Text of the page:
Four feet (he wasn't keen on this at all)
Take a bow... he was good at this!

Then there was a sparky little cremello pony.  My guess is he's learning the ropes to take over from the skewbald.   He trotted around with ATTITUDE and did a sort of dance with his trainer, which students of Natural Horsemanship could easily emulate.  Then he did his final trick and trotted out, still sparky!
Two feet on podium.  Note Mademoiselle Laura is working
away in the background, getting the popcorn machine going
Mademoiselle Laura quickly divested herself of the red gilet and presented herself in the ring again.  This time she climbed a rope and did all sorts of acrobatic stuff while hanging from the rope.  The ringmaster/animal trainer/her Dad? held the rope steady and was, perhaps, prepared to catch her, but his fielding skills were not required today.

Wow, she is bendy
Ringmaster/animal trainer/dad is spinning
the rope here while Laura does stuff.
Actually, this was pretty impressive!
 Then we had the camels.  Or rather, we had the dromedaire first, followed by the chameau.  French is much tidier than English here, and always differentiates between the two species.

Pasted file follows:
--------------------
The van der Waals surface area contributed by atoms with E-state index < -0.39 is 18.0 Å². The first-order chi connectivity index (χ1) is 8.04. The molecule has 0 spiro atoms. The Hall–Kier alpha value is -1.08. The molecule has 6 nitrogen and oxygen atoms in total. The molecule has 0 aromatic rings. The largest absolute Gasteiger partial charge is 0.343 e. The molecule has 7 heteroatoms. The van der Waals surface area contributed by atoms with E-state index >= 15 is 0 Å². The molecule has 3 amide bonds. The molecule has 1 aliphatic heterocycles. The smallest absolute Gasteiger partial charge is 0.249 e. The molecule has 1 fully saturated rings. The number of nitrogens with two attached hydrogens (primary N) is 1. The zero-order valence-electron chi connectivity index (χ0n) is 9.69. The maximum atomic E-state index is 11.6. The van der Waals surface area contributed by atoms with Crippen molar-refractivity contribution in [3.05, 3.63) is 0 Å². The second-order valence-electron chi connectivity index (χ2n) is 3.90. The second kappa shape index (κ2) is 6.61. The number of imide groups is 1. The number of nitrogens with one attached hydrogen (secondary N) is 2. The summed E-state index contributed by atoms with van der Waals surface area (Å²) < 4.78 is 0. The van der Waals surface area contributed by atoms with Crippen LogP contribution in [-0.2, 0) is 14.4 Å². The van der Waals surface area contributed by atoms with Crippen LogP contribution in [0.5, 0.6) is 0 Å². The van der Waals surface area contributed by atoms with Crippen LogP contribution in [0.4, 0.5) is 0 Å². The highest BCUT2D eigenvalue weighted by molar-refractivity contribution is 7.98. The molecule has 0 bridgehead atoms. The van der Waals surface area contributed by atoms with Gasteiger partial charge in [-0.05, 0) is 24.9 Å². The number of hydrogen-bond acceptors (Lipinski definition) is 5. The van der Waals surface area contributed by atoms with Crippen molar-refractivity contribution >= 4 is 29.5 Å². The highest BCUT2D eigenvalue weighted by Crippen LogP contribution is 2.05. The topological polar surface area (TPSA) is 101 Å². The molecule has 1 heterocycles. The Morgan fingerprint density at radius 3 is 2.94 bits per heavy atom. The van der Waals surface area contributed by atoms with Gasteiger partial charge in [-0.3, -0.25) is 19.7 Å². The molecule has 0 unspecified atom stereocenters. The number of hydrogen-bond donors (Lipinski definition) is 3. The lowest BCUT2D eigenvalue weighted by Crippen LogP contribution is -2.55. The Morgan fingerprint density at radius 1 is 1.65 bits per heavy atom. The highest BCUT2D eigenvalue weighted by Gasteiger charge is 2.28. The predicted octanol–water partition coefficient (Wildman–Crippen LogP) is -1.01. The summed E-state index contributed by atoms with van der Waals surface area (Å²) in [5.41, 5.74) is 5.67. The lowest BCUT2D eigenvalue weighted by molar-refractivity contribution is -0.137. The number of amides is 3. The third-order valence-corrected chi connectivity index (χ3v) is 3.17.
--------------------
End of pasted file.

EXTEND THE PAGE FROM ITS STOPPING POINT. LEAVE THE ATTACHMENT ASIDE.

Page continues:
Here's the dromedaire doing his trick
Two feet on.. wait, I'm seeing a pattern emerge here
Then the chameau came in.  He was pretty impressive, although I don't think the name Rambo suits him
Ringmaster/animal trainer/dad tried to give the crowd a little Natural History lesson and talked about how the different animals move their legs when they walk/trot.  This is a subject which is endlessly fascinating to dressage aficionados, (especially when we see the dressage camel doing his flying changes) but I suspect it was over the top for most of the people present, especially seeing as the majority were less then five years old.

Anway Rambo finished with his trick, and strolled majestically out.
I started to get "arty" with the photos.
The "two feet" trick was beginning to pall